I'd still take Del Toro though.
Yeah...the more I think about it, the more it sounds right. Ok.. Del Toro it is. And I'd like to see At the Mountains of Madness
get made so badly that I don't think I really care who (within reason) makes it at this point.
But it's gonna be tricky not showing too much - or explaining things away too neatly. From Lovecraft's perspective, the 'unknown' he was speaking of was intrinsically unknowable
. That's a tough thing to convey in a movie - although Picnic at Hanging Rock
managed to pull it off IMHO.
However, I think I'll have to disagree with King that Lovecraft didn't like people. His voluminous correspondence (approximately 100,000 letters, many of which contained several pages of very small writing) with friends, fellow authors, and fans seems to fly in the face of that. If Lovecraft were alive today he'd probably be the quintessential Facebook addict.
I suspect it was more that he (as a self-styled "elderly New England gentleman") was very embarrassed by his poverty. And because he couldn't properly receive and entertain visitors in the way he felt he should, that made him shy away from society. Especially since issuing reciprocal social invitations was the norm back then.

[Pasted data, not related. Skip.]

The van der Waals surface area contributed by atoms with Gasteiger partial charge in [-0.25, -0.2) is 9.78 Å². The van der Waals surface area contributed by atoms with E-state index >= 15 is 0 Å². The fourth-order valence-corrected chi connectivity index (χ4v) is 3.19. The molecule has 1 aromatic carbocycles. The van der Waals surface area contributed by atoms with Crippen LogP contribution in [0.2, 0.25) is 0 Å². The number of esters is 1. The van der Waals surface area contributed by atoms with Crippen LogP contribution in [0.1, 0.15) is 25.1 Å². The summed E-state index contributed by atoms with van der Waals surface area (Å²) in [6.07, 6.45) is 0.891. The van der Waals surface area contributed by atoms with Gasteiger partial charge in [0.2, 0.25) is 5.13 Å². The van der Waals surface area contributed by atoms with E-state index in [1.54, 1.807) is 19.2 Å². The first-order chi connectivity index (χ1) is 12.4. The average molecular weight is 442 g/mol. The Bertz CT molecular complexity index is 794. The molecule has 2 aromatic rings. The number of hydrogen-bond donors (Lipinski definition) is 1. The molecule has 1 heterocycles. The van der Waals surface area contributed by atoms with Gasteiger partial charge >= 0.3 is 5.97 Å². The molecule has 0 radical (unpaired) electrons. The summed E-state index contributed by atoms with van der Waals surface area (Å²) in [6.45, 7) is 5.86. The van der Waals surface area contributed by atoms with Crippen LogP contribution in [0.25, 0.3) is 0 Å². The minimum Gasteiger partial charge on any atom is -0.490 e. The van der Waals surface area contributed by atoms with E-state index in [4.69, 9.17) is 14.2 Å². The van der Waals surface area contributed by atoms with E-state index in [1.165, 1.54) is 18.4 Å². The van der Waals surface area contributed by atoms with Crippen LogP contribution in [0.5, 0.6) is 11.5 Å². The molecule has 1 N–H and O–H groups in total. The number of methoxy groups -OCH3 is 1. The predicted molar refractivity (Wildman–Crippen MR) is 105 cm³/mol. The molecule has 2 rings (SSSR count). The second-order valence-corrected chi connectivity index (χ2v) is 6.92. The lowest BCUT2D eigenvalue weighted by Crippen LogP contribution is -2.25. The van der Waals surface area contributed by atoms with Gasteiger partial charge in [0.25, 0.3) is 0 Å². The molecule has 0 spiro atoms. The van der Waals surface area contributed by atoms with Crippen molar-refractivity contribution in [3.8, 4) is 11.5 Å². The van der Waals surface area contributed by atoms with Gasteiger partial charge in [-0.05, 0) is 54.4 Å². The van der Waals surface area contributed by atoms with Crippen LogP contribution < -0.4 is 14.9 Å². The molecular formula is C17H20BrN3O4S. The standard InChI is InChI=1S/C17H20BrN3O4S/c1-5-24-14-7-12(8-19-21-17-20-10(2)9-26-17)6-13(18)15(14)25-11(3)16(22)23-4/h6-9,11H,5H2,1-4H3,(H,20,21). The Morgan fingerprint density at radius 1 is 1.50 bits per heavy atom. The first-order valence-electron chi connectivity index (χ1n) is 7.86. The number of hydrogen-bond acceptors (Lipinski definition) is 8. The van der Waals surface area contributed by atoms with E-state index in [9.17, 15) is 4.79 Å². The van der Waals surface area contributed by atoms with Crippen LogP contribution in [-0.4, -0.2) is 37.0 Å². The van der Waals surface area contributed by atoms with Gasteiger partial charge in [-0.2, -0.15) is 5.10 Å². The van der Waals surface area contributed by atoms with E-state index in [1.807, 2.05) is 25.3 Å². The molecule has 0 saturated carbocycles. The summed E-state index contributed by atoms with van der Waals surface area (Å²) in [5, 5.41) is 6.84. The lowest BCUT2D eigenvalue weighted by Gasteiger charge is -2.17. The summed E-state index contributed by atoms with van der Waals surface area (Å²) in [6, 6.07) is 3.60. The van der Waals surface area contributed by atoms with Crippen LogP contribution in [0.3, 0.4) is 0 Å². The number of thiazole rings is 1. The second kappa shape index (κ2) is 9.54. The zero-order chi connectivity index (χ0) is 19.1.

People who had met Lovecraft (plus his wife) had nothing but positive things to say about his elegant manners, friendliness, and personal warmth whenever he was in a face to face conversation.
He was, however, put out by rude and loud behavior, And he could be dismissive (according to some) towards those he considered to be socially 'inferior' types. But I hardly think that is a clear indication that he disliked people on the whole.
I know several people who are warm and vivacious and confident when corresponding or using social media - but who come across as being cold and ill at ease in a F2F situation. And closet prejudice and social snobbery aren't such rare behaviors that Lovecraft's manifesting them should set him apart as much different from most people you'll meet. Make a deliberately naive comment in a conversation with a group of people who fancy themselves 'sophisticated' and you'll soon see just how many otherwise 'educated' people are guilty of harboring similar attitudes to those they deem 'beneath' them.
So I'm gonna have to say Mr. King (who I do admire btw) missed the call when it came to HPL.